According to the New York Times, the Trump administration is poised to reinstate the so-called “black site” prisons used by the CIA during the Bush presidency.
President Trump’s three-page draft order, titled “Detention and Interrogation of Enemy Combatants” and obtained by The New York Times, would also undo many of the other restrictions on handling detainees that Mr. Obama put in place in response to policies of the George W. Bush administration.
If Mr. Trump signs the draft order, he would also revoke Mr. Obama’s directive to give the International Committee of the Red Cross access to all detainees in American custody. That would be another step toward reopening secret prisons outside of the normal wartime rules established by the Geneva Conventions, although statutory obstacles would remain.
The assertion that these facilities violate the Geneva Conventions is hardly proven law, as THE WEEKLY STANDARD has pointed out in the past:
There is something fundamentally impressive–even at this late date–in Americans’ having a big, brawling debate about how we should combat Islamic terrorism. Although the Supreme Court is on the verge of giving the protection of the Geneva Conventions to KSM and his kind, it’s still not too late for the war-making branches of government and the citizenry to debate whether the Geneva Conventions are appropriate for combating mass-casualty terrorism. But like President Bush, President Obama isn’t interested in debates about this issue. The president and senior congressional Democrats simply assert that we are safer because we no longer put senior members of al Qaeda through the wringer. A “false choice between our security and our ideals” isn’t necessary. Okay. But wouldn’t it be better if before making such a flat statement that the president and his team, let alone a more objective blue-ribbon, bipartisan commission, had assessed the 6,000 intelligence reports produced from the interrogation of CIA detainees? Isn’t it just possible that these individuals were more truthful and more talkative because they received Langley’s special attention?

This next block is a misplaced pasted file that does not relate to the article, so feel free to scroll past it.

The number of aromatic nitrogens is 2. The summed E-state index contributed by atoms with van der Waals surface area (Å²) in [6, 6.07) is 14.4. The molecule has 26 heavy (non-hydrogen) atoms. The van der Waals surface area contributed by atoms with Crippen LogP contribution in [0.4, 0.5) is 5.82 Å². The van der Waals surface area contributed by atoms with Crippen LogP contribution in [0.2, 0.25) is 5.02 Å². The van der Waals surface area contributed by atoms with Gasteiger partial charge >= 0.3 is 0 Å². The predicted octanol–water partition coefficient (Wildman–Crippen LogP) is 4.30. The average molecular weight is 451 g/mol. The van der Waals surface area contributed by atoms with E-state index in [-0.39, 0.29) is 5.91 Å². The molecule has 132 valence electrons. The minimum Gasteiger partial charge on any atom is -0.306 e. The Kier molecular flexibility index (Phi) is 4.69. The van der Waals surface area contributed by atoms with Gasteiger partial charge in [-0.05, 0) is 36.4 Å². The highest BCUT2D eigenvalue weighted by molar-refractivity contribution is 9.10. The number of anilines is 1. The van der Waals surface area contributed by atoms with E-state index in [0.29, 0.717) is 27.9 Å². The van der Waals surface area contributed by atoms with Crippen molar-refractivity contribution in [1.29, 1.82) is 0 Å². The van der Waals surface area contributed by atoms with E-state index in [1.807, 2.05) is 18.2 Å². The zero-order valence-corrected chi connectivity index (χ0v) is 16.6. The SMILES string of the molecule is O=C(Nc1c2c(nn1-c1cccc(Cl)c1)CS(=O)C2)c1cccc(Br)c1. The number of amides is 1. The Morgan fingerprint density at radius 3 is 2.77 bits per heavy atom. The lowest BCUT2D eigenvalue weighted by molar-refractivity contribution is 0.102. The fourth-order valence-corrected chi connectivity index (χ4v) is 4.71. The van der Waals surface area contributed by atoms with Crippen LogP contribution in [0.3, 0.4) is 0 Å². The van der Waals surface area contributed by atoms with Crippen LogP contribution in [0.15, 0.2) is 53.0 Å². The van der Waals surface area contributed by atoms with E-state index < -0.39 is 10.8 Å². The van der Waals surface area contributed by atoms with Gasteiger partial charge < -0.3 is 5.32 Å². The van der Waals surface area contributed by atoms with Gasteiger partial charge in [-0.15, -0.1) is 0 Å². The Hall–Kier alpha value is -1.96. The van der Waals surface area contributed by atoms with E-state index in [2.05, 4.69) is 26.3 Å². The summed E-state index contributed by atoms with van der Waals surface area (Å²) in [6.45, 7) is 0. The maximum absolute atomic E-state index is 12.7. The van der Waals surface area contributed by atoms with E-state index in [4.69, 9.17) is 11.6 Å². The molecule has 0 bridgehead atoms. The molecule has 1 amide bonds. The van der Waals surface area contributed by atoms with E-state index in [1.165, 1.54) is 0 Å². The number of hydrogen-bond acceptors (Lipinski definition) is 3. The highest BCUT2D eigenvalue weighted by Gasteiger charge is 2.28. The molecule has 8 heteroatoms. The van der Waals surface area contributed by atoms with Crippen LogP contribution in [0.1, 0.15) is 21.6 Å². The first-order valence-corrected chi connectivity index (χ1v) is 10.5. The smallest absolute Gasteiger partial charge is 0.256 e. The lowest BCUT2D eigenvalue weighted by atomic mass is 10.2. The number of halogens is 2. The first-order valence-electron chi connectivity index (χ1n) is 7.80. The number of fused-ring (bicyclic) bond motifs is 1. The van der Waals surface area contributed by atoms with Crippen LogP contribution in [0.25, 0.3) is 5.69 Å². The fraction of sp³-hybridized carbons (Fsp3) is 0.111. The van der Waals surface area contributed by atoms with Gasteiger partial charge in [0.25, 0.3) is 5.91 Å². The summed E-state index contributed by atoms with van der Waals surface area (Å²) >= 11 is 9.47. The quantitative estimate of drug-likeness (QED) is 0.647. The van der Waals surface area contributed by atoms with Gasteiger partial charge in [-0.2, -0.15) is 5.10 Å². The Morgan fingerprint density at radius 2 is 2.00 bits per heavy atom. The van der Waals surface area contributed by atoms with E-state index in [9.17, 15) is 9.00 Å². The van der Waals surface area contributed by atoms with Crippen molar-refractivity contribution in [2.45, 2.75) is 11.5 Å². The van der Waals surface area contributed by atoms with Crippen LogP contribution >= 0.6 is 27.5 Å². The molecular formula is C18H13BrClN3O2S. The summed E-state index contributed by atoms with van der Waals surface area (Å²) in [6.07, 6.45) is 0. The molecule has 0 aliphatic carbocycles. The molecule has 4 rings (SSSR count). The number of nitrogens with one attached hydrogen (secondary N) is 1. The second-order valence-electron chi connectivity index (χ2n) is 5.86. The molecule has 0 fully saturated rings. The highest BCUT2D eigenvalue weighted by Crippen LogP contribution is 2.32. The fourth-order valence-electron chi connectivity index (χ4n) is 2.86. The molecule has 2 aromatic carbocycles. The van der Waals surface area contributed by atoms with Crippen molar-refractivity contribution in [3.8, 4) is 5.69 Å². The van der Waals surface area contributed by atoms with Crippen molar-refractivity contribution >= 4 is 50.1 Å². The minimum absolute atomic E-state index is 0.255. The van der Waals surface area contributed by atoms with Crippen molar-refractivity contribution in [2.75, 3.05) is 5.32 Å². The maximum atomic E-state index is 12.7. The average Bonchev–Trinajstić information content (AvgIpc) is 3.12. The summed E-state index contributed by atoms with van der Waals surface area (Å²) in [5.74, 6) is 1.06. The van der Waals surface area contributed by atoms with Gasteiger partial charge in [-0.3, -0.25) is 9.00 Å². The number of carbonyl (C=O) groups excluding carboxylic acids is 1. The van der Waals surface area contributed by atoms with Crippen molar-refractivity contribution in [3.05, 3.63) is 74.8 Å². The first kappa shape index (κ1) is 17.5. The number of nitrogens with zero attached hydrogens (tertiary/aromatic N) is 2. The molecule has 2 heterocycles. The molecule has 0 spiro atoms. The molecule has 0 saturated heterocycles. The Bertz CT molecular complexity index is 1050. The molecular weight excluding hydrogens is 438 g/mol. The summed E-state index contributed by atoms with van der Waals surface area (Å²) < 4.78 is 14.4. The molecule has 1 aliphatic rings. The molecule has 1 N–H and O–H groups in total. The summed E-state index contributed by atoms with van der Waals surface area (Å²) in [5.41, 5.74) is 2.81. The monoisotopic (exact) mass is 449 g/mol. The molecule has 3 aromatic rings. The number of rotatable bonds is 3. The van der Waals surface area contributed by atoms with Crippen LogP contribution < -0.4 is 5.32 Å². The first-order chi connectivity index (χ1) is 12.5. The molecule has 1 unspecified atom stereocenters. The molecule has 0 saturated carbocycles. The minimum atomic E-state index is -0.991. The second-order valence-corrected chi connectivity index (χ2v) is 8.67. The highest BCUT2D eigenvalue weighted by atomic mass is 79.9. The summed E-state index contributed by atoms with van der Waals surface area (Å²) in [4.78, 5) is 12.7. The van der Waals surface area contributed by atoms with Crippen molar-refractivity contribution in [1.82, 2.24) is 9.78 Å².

And the overall effectiveness of the “black sites” has certainly been proven, expecially in the succesful hunt for Osama bin Laden. As TWS reported in 2011, interrogations at the sites provided vital information in the bin Laden operation:
“[W]e’ve got a little information on the couriers from some of the people that the CIA had detained and questioned at our so-called ‘black sites,'” Hayden told Hennen on the air. “So let’s start with that information and begin to build out from there. That started about four years ago, Scott. And, frankly, there is a straight line between the work that began there and the raid that took place Sunday afternoon our time.”
Hennen replied by asking: “Does this end once and for all in your view the debate over whether we ought to do enhanced interrogation techniques, whether we ought to have black sites, whether we ought to have Gitmo? Should that debate end here?”
“Well, I have a view, but I also know honest men can differ,” Hayden said. “There’s one thing that can end: A lot of people claimed you didn’t get any valuable intelligence out of these people or through these techniques, that’s not true. We did. And this is proof of it.
Meanwhile, Bloomberg View’s Eli Lake makes the case as to why Trump will not, ultimately, reinstate the policy:
To start, it’s illegal under U.S. law. And the draft executive order makes sure to say that any interrogations must be within the boundaries of the law. Trump acknowledged this as well in his interview with ABC News.
It’s also politically impractical. The draft executive order has drawn fire from members of both parties. Adam Schiff, the ranking Democrat on the House Permanent Select Committee on Intelligence, said Wednesday he would do everything within his power to stop any government steps to revive the CIA’s enhanced interrogation program. John McCain, the Republican chairman of the Senate Armed Services Committee, said that the law of the land prohibits torture, regardless of any executive orders signed by Trump.
What’s more, current and former CIA officers have said they would not want to revive the program. It was such a mess for the agency that to this day, human rights groups have called for international prosecutions of senior officials who authorized it. CIA officers in the 2000s had to take out insurance policies in case they were sued in international or domestic courts.
White House spokesman Sean Spicer was asked about the draft document obtained by the Times and although he would not comment on the content of the draft order, he did say, “I’m not sure where it came from or where it originated, but it is not a White House document.”
This post originally appeared on Weekly Standard